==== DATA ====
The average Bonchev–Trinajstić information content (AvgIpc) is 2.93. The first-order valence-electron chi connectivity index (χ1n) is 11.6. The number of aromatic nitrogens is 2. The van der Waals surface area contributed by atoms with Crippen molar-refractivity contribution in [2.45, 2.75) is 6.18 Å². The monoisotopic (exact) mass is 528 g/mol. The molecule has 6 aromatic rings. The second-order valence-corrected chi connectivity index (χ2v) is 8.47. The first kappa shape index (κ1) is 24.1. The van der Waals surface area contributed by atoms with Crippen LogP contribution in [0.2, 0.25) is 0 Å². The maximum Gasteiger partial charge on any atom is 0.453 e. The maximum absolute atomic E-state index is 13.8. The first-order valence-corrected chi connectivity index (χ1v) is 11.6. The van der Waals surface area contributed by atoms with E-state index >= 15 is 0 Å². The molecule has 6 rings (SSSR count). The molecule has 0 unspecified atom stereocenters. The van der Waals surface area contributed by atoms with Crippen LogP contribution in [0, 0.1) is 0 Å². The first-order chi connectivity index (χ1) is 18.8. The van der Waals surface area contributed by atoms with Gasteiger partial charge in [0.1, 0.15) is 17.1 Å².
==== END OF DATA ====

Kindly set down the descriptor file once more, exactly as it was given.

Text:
The average Bonchev–Trinajstić information content (AvgIpc) is 2.93. The first-order valence-electron chi connectivity index (χ1n) is 11.6. The number of aromatic nitrogens is 2. The van der Waals surface area contributed by atoms with Crippen molar-refractivity contribution in [2.45, 2.75) is 6.18 Å². The monoisotopic (exact) mass is 528 g/mol. The molecule has 6 aromatic rings. The second-order valence-corrected chi connectivity index (χ2v) is 8.47. The first kappa shape index (κ1) is 24.1. The van der Waals surface area contributed by atoms with Crippen LogP contribution in [0.2, 0.25) is 0 Å². The maximum Gasteiger partial charge on any atom is 0.453 e. The maximum absolute atomic E-state index is 13.8. The first-order valence-corrected chi connectivity index (χ1v) is 11.6. The van der Waals surface area contributed by atoms with E-state index >= 15 is 0 Å². The molecule has 6 rings (SSSR count). The molecule has 0 unspecified atom stereocenters. The van der Waals surface area contributed by atoms with Crippen LogP contribution in [0, 0.1) is 0 Å². The first-order chi connectivity index (χ1) is 18.8. The van der Waals surface area contributed by atoms with Gasteiger partial charge in [0.1, 0.15) is 17.1 Å².